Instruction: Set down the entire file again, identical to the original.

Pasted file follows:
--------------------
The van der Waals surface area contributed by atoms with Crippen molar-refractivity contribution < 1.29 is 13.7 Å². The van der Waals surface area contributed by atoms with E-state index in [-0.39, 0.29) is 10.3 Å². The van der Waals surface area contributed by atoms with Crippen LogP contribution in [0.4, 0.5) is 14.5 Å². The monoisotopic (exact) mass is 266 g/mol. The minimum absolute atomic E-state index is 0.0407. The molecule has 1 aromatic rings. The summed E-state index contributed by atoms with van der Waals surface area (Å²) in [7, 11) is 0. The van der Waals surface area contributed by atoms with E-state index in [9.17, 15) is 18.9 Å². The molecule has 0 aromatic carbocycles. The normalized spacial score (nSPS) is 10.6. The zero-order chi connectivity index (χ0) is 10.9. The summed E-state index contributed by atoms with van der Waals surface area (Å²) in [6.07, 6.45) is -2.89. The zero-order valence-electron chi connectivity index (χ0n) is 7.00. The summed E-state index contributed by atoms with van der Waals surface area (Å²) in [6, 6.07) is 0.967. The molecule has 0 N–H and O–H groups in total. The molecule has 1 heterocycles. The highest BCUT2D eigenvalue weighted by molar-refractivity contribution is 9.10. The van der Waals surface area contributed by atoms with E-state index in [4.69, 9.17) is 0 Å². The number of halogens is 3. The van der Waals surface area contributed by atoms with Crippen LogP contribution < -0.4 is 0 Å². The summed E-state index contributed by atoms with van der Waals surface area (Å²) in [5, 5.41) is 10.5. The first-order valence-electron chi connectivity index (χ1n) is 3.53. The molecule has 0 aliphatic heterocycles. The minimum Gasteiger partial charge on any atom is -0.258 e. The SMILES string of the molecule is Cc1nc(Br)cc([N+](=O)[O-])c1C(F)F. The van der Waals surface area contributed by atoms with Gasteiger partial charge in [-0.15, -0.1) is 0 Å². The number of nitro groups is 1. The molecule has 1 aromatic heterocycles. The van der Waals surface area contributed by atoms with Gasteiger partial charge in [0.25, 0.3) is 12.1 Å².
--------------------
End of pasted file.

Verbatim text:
The van der Waals surface area contributed by atoms with Crippen molar-refractivity contribution < 1.29 is 13.7 Å². The van der Waals surface area contributed by atoms with E-state index in [-0.39, 0.29) is 10.3 Å². The van der Waals surface area contributed by atoms with Crippen LogP contribution in [0.4, 0.5) is 14.5 Å². The monoisotopic (exact) mass is 266 g/mol. The minimum absolute atomic E-state index is 0.0407. The molecule has 1 aromatic rings. The summed E-state index contributed by atoms with van der Waals surface area (Å²) in [7, 11) is 0. The van der Waals surface area contributed by atoms with E-state index in [9.17, 15) is 18.9 Å². The molecule has 0 aromatic carbocycles. The normalized spacial score (nSPS) is 10.6. The zero-order chi connectivity index (χ0) is 10.9. The summed E-state index contributed by atoms with van der Waals surface area (Å²) in [6.07, 6.45) is -2.89. The zero-order valence-electron chi connectivity index (χ0n) is 7.00. The summed E-state index contributed by atoms with van der Waals surface area (Å²) in [6, 6.07) is 0.967. The molecule has 0 N–H and O–H groups in total. The molecule has 1 heterocycles. The highest BCUT2D eigenvalue weighted by molar-refractivity contribution is 9.10. The van der Waals surface area contributed by atoms with E-state index in [4.69, 9.17) is 0 Å². The number of halogens is 3. The van der Waals surface area contributed by atoms with Crippen LogP contribution < -0.4 is 0 Å². The summed E-state index contributed by atoms with van der Waals surface area (Å²) in [5, 5.41) is 10.5. The first-order valence-electron chi connectivity index (χ1n) is 3.53. The molecule has 0 aliphatic heterocycles. The minimum Gasteiger partial charge on any atom is -0.258 e. The SMILES string of the molecule is Cc1nc(Br)cc([N+](=O)[O-])c1C(F)F. The van der Waals surface area contributed by atoms with Gasteiger partial charge in [-0.15, -0.1) is 0 Å². The number of nitro groups is 1. The molecule has 1 aromatic heterocycles. The van der Waals surface area contributed by atoms with Gasteiger partial charge in [0.25, 0.3) is 12.1 Å².